Gunmen in Mexico killing 17 in a brutal massacre at a drug rehab center. Authorities say the attackers broke into the center in Juarez, Mexico, lined their victims up against a wall, and opened fire.

Stocks making modest gains today as cautious investigators brace for a disappointing jobs report tomorrow. The Dow gained 64 points. The NASDAQ added 16, and the S&P picked up eight.

But as for those jobs numbers, employers are expected to have cut 225,000 jobs in August, which would push the unemployment rate to 9.5 percent. That's up slightly from July. That report is due tomorrow morning just before the opening bell.

And get ready to dance with a new apple this fall. Oh, yes. Billed as a successor to the wildly popular honey crisp apple, the sweet tango is reportedly just as crisp but with even more of that famous sweet tart flavor. In fact, they say it's got an intriguing note of spice. The new apple hits select cities this weekend and should be available nationwide in 2011.

COOPER: I thought this was a joke. This is real?

HILL: No, it's real. It was developed at the University of Minnesota, where the honey crisp apple was also developed and brings in a fair amount of royalties for them.

COOPER: I had no idea. I thought this -- that was actually an ad for Apple, like the computer company, like it was like a new iPod coming out or something.

HILL: I did, too, when I saw this stuff in the rundown. I thought how did I miss this announcement?

COOPER: As soon as I saw the guy eat it, though, then I realized, "OK. You're actually talking about apples."

HILL: Yes, yes.

COOPER: Next on the program, President Obama's message to America's kids. Is it a lesson or a -- or political propaganda? Some conservatives are saying. We'll take a closer look at this. Also tonight Michael Jackson, the funeral service, well awaiting the funeral service in Los Angeles. The moon is up.

Clearly not what it was planned to be. It's been about 45 minutes overdue. We're waiting for the ceremony to begin. We'll be back with a live report in a moment.


COOPER: You're looking at a live picture of the cemetery where Michael Jackson is to be laid to rest. Again, awaiting more members of the Jackson family. You see a number of seats there that are empty. Those would most likely be filled by members of the Jackson family. Joe Jackson has arrived. Other members of the family have not though.

We have seen dame Elizabeth Taylor, actor McCauley Culkin, Reverend Al Sharpton who we spoke to a little earlier. We'll continue to follow this and bring you developments throughout the next hour, as well.

We're going live to midnight, East Coast time and then a special additional "LARRY KING LIVE" continues live at -- from midnight to 1 a.m.

A number of other stories to tell you about, though.

Next Tuesday President Obama will speak live to the nation's school children. His remarks will be televised to classrooms across the country. That's the idea anyway.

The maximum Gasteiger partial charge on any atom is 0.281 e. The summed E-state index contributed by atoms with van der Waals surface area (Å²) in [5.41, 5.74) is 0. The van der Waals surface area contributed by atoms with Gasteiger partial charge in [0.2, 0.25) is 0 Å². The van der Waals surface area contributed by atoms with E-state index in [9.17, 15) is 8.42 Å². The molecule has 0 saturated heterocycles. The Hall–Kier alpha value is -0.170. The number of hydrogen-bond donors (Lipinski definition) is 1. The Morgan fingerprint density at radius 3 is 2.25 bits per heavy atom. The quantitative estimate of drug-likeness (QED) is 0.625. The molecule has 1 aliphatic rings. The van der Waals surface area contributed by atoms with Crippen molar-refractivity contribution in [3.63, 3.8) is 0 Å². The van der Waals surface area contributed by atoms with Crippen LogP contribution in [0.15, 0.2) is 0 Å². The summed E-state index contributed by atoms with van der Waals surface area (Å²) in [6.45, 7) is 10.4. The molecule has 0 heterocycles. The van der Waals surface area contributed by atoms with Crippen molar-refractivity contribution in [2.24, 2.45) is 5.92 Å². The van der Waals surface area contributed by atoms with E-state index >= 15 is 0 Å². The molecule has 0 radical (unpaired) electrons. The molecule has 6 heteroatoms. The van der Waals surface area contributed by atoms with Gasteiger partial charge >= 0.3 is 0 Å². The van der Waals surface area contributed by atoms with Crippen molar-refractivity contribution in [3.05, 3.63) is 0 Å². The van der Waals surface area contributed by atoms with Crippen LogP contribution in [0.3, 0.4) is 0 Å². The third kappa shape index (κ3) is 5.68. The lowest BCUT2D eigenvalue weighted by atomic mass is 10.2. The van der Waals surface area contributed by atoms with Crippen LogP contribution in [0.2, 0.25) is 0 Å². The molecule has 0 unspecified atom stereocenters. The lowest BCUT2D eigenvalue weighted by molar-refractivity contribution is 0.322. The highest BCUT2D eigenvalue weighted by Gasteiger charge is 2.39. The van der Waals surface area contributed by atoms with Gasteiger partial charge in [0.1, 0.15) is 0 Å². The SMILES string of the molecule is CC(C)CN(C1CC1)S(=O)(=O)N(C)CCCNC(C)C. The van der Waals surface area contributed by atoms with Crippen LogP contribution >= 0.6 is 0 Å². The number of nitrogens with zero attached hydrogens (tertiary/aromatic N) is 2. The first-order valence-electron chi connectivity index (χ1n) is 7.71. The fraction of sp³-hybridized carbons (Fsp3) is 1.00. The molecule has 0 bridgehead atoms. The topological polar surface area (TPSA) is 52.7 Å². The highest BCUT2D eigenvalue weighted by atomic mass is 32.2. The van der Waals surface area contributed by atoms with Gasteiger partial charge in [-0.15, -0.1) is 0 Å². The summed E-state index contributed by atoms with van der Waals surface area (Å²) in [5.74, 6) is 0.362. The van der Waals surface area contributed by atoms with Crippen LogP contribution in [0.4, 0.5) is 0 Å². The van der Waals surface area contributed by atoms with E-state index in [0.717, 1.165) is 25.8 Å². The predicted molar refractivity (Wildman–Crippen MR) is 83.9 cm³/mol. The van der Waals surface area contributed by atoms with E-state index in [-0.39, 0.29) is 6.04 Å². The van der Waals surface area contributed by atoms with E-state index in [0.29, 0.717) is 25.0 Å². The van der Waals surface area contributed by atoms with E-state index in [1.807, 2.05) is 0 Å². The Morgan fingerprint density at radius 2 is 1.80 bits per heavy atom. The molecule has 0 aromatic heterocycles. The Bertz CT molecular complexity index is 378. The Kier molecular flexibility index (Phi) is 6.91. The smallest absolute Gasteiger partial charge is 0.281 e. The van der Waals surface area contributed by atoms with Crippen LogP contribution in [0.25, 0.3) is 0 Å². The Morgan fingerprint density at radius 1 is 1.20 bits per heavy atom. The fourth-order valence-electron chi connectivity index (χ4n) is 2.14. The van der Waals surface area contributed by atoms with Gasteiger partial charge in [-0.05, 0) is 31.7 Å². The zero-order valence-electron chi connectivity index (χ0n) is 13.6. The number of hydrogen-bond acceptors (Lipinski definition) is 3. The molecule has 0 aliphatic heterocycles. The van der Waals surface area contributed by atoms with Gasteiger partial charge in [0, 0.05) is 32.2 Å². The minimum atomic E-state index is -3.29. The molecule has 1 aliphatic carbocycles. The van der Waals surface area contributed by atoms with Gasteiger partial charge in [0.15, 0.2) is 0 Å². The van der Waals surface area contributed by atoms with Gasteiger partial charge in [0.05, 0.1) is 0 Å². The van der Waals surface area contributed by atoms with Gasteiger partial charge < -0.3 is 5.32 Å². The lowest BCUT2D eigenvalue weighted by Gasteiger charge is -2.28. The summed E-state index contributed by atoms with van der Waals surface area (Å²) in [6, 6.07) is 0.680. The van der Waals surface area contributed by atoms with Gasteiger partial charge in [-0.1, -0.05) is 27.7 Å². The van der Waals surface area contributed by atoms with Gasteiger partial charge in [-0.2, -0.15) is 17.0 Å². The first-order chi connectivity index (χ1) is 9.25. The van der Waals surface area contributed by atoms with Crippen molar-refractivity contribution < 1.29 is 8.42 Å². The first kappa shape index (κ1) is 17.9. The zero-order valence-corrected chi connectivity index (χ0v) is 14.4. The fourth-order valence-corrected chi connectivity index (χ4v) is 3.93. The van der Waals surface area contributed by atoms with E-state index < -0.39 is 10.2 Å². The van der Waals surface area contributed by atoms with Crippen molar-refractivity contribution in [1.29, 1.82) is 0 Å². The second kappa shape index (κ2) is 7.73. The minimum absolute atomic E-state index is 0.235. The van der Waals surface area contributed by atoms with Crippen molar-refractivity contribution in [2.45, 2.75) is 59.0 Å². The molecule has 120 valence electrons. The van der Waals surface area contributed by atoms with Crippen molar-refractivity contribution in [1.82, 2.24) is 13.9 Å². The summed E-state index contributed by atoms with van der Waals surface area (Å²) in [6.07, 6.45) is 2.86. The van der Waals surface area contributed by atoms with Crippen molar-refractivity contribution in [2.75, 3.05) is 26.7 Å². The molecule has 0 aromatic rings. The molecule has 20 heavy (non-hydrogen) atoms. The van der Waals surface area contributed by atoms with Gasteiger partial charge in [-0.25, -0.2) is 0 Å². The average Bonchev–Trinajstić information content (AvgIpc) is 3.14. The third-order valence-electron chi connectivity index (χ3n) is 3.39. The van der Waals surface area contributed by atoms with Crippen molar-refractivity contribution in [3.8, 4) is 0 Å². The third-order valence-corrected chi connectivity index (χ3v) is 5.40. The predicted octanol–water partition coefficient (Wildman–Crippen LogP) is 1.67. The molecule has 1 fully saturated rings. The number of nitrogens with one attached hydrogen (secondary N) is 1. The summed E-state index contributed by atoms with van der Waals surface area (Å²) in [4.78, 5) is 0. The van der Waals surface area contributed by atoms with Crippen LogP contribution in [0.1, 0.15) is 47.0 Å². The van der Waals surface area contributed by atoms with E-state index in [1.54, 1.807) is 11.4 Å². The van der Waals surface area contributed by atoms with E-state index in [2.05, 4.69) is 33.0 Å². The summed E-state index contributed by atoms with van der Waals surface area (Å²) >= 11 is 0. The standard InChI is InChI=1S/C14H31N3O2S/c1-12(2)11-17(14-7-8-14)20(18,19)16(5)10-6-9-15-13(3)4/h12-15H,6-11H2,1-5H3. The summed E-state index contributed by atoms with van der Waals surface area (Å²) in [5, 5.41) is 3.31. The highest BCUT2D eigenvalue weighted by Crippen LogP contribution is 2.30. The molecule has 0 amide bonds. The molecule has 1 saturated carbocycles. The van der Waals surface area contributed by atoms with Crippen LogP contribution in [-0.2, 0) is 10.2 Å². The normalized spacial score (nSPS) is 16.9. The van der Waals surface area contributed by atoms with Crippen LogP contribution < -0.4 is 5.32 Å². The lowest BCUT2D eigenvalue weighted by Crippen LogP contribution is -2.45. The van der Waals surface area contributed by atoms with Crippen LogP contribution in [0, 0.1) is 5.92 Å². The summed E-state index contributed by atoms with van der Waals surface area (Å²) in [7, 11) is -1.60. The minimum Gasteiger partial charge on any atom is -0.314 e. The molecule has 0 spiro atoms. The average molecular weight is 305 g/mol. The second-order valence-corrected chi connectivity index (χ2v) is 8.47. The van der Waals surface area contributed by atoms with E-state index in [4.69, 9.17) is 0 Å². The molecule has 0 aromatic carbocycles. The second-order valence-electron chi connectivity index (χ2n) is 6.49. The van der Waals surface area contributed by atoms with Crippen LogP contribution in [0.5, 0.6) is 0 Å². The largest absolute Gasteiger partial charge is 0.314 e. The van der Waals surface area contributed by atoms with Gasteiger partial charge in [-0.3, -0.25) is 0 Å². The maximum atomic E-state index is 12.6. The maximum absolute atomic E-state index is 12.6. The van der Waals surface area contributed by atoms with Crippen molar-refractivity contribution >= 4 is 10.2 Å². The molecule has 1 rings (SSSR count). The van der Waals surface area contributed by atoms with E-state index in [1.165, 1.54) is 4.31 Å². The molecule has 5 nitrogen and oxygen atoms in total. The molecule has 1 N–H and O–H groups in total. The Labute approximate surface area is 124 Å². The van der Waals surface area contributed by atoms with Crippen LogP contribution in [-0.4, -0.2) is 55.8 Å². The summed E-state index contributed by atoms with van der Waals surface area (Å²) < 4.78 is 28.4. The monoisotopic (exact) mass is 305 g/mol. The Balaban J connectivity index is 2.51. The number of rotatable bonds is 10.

The Department of Education says, and I quote, "The president will challenge students to work hard, set educational goals, and take responsibility for their learning."

Some lawmakers and parents think the president's message is really going to be about propaganda. Jim Greer is the chairman of the Republican party of Florida. He joins us now along with Roland Martin, a political analyst for CNN.

Thanks for being with us, both of you.

Jim, let me start with you. You had this to say about the president's planned address. You said, and I quote, "The idea that school children across our nation will be forced to watch the president justify his plans for government-run health care, banks, and automobile companies, increasing taxes on those who create jobs and racking up more debt than any other president, is not only infuriating but goes against beliefs of the majority of Americans, while bypassing American parents through an invasive abuse of power." What actual evidence do you have that the president even plans to mention: health care, jobs, banks, automobile companies and taxes?

JIM GREER, CHAIRMAN, REPUBLICAN PARTY OF FLORIDA: Well, first of all, Anderson, I think the speech Tuesday will be significantly different than the one he was going to give 48 hours ago. The lesson plans he sent out...

COOPER: Whoa. We'll talk about the lesson plan in a second, but the actual speech. You have no evidence of what he was actually going to talk about.

GREER: Well, I will tell you and it does tie in with the lesson plans because that's what started everything. When the lessons plans talk about writing about how we can help President Obama, talk about his new ideas, talk about what he's done since he has become president and what makes you admire him and the initiatives he's put forth, that, to me, is an indication that his speech Tuesday was going to somehow talk about public policy issues. When you ask students to talk about how they can help him versus how he can help them.